Eblana Photonics put together a strong consortium that included Dublin City University (DCU), Foton Institute and Orange Labs, the last two based in France.

“We were able to build on our close relationship with DCU. I talked to them about this project and they were interested as it’s an area they were researching as well. Through DCU’s links with one of the French partners, Foton, we were able to bring them on board and they and in turn brought Orange Labs in as the fourth partner.

“Once we had identified the consortium, we contacted Enterprise Ireland and got great advice on what to focus on in the proposal to qualify for the Eurostars programme,” says O’Carroll.

The benefits of collaboration

Eblana’s experience of device manufacturing married with the other partners’ research expertise and systems knowledge created a highly effective consortium. This was underpinned by the fact that the partners’ roles within the project complemented each other, and members of the consortium had successfully worked together in the past.

“Having access to the experience of DCU and the international partners was invaluable. For example, we got feedback from Orange Labs on the requirements of an end user and we benefitted from DCU’s characterisation and device packaging expertise and from Foton’s electronic circuit design and device characterisation capabilities.”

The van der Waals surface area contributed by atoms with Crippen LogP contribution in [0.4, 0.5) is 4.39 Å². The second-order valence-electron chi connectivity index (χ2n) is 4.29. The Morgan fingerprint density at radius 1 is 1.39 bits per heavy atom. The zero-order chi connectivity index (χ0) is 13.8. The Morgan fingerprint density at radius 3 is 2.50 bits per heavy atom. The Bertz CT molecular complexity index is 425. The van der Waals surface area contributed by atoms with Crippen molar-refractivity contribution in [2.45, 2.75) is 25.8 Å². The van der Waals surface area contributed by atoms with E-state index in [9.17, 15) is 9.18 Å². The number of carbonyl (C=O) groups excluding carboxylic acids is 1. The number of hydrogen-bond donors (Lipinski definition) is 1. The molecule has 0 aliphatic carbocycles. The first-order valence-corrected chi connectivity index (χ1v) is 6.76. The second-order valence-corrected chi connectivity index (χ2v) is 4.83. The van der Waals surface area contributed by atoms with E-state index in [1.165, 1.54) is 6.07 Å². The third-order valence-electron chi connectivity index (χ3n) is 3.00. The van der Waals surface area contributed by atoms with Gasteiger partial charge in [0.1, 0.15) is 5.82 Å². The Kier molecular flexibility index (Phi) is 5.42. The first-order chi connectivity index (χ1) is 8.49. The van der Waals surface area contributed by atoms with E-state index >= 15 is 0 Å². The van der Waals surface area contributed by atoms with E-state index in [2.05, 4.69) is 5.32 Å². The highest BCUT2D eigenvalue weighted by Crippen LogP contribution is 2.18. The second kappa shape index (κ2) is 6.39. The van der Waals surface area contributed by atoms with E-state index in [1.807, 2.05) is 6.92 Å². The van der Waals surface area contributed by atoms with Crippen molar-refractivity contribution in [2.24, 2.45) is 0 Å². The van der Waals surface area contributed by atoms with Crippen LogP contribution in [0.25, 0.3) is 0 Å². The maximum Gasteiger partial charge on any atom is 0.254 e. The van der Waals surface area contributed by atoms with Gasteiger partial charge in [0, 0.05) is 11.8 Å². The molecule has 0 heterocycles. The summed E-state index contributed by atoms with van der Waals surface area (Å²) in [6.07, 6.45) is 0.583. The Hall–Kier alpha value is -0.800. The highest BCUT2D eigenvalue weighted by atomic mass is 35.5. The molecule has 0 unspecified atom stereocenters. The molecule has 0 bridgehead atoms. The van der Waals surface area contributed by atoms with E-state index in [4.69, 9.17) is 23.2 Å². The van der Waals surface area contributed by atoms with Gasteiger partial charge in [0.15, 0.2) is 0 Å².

Commercial application

As the project progressed, however, the NG-PON2 standard was overtaken by other standards.

“When we started TLPON there was a lot of interest in the market for next generation optical networks, and it looked like it was going to be widely applied. But during the project, some other standards came into force and the market went in a different direction,” explains O’Carroll.

“However, the research wasn’t wasted as we were able to modify it and select elements of it to apply to our products roadmap. Before TPLON we didn’t have PICs in our product range, but afterwards we were able to use the research learning to integrate a laser with a modulator. And if NG-PON2 gains traction within the next couple of years we can turn our attention back to that and develop products in that area.”